Executive summary of the Synthesis Report (D8.1.)

Executive summary of the Synthesis Report (D8.1.) by Agnieszka Trąbka, Marta Jadwiga Pietrusińska and Dominika Winogrodzka (SWPS University)

The project “EMpowerment through liquid Integration of Migrant Youth in vulnerable conditions” (MIMY) studies the integration processes of young migrants (aged 18-29) who are Third Country Nationals (TCNs) living in nine European countries: (England(UK), Germany, Hungary, Italy, Luxembourg, Norway, Poland, Romania and Sweden). Acknowledging the role of locality, in each of these countries, the research was conducted in two localities: one bigger and urban, and one rural or peripheral and smaller. MIMY’s main research question may be formulated as follows: How can we support the integration processes of young migrants in vulnerable conditions in Europe?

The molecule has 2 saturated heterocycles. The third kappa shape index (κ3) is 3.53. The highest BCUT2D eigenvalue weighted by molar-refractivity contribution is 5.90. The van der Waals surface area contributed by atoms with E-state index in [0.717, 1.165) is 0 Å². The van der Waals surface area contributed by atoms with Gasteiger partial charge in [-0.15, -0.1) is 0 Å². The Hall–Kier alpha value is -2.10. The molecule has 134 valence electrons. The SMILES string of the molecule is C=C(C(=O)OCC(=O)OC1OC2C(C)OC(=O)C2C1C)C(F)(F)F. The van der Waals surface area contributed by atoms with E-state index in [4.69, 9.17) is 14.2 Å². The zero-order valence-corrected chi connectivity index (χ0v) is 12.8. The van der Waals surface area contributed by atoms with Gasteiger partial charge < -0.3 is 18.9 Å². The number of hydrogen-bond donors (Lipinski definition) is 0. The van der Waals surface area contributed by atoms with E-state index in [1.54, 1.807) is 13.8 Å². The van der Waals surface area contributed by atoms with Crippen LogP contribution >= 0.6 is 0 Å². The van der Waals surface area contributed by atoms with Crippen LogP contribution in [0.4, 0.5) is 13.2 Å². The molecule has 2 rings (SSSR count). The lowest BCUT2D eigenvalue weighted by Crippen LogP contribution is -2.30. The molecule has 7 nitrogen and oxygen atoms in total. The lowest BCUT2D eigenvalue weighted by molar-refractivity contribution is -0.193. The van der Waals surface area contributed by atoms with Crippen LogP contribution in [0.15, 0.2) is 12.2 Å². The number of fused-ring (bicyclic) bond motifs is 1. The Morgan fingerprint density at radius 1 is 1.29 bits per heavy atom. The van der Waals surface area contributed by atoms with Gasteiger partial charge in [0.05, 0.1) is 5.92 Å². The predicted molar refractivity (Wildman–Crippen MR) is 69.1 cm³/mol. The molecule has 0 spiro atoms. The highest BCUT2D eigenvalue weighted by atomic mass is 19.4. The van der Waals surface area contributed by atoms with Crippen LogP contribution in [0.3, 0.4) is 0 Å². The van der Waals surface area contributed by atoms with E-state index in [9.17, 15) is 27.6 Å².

In order to answer this question, the MIMY project used an innovative and comprehensive multi-method research design combining secondary data analysis with unique qualitative empirical insights. The quantitative methods, focused on the macro-structural level, enabled us to give an overview of the socio-economic conditions of the lives of TCNs in European countries. The qualitative methods were especially appropriate for understanding migrants’ perspective, to better explore meanings, capture complex relational contexts, and enable in-depth analysis of the vulnerability and resilience experiences of different subgroups of young migrants. All the results, including this report, are the basis of policy recommendations aimed at supporting the integration of young migrants in European countries.